She was uncertain for a long time if letting go was enough. It seemed to her some kind of awfully passive way of detaching oneself inexpertly from pain. It was almost a giving-in to the aggressive arrogance of a universe which tended, quite clearly, to practise arrogance in bucketfuls.
And there came a time, a long time after, when she realised she was fully recovered from that pain. It wasn’t because she forgot or failed to recall, or even deliberately ignored what had drilled into her core and punctured her soul and left her heart pumping futilely without love.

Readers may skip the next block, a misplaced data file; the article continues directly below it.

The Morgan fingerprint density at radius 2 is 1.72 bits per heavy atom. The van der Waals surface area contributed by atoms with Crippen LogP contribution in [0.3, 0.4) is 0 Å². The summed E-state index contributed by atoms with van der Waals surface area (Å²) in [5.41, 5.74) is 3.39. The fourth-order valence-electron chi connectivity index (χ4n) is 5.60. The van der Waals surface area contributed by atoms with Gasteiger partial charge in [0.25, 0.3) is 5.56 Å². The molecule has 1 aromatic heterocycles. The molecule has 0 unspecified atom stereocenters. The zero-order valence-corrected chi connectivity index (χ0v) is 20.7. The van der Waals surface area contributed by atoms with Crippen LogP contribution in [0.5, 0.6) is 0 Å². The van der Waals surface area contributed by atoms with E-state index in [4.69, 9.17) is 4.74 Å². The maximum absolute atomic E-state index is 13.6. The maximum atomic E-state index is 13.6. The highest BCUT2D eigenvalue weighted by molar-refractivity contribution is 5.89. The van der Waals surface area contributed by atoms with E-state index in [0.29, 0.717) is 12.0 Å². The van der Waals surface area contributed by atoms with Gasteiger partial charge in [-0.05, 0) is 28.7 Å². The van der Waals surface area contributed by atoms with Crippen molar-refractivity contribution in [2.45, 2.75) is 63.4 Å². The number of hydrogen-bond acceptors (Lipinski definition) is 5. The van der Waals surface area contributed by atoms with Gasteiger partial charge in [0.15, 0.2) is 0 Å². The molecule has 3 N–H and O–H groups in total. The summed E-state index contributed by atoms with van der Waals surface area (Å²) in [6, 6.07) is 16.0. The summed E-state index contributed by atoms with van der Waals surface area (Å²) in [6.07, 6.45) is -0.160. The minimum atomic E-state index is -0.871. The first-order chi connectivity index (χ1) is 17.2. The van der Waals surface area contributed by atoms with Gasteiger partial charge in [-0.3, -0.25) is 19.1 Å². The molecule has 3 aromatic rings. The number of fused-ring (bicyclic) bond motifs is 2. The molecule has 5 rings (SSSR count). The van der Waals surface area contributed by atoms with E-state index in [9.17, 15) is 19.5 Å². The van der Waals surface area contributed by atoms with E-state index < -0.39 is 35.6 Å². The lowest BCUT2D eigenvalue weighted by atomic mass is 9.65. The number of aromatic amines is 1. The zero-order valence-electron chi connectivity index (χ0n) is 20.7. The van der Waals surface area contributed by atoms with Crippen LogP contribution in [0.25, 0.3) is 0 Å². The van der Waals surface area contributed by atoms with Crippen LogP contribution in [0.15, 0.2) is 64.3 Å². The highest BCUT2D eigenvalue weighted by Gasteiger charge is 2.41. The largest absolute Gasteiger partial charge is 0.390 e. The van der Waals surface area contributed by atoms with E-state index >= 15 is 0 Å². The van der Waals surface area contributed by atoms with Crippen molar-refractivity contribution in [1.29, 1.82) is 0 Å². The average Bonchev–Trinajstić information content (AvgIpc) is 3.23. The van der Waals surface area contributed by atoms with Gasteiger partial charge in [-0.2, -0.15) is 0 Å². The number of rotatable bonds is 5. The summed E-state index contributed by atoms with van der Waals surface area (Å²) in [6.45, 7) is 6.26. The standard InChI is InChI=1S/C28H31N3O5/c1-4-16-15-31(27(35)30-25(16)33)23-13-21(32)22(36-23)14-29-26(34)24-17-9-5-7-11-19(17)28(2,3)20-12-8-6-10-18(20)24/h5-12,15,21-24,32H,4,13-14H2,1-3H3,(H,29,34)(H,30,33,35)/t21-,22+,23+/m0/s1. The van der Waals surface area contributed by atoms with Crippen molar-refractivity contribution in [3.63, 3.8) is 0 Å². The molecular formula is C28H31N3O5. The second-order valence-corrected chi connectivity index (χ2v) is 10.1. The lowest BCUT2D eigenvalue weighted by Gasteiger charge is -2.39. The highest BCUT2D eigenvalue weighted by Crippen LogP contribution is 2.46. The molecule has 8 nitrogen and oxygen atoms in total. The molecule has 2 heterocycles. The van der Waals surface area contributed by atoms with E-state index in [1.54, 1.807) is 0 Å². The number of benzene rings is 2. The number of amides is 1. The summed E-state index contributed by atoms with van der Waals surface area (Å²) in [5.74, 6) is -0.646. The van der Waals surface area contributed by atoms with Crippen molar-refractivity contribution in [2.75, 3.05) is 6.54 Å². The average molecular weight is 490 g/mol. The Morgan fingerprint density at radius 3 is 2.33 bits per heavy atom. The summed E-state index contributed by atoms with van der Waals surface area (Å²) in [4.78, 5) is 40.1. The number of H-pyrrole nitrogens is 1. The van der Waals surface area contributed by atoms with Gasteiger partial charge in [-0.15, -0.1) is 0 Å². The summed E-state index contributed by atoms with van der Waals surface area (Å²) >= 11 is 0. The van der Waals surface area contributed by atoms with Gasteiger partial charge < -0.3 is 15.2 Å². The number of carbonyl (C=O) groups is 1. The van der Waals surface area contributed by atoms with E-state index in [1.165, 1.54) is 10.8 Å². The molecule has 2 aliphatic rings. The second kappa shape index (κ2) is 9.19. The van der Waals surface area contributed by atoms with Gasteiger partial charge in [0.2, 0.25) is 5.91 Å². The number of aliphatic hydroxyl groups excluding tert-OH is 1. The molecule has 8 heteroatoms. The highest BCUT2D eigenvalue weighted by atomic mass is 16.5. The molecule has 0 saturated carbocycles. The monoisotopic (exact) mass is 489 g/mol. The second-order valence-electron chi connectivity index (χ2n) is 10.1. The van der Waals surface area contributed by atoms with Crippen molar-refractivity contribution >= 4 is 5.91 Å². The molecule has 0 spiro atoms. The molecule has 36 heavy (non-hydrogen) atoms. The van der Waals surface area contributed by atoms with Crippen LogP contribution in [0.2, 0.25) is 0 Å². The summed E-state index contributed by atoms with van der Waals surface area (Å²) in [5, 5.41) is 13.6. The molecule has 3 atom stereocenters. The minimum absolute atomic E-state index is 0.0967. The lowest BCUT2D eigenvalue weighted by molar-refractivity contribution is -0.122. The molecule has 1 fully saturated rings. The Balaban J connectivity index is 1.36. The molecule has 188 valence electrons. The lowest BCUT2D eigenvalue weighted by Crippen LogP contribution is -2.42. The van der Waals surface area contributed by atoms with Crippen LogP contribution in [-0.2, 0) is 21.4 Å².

No. It was rather that she suddenly began to think of other lives: people she saw in the street around her: men and women who might now become friends.
And so it came to pass: she no longer simply let go. She actually felt she was worth much much better than a revisiting of the past that had immobilised her so; a past that had drilled into her core and punctured her soul and left her heart pumping futilely without love.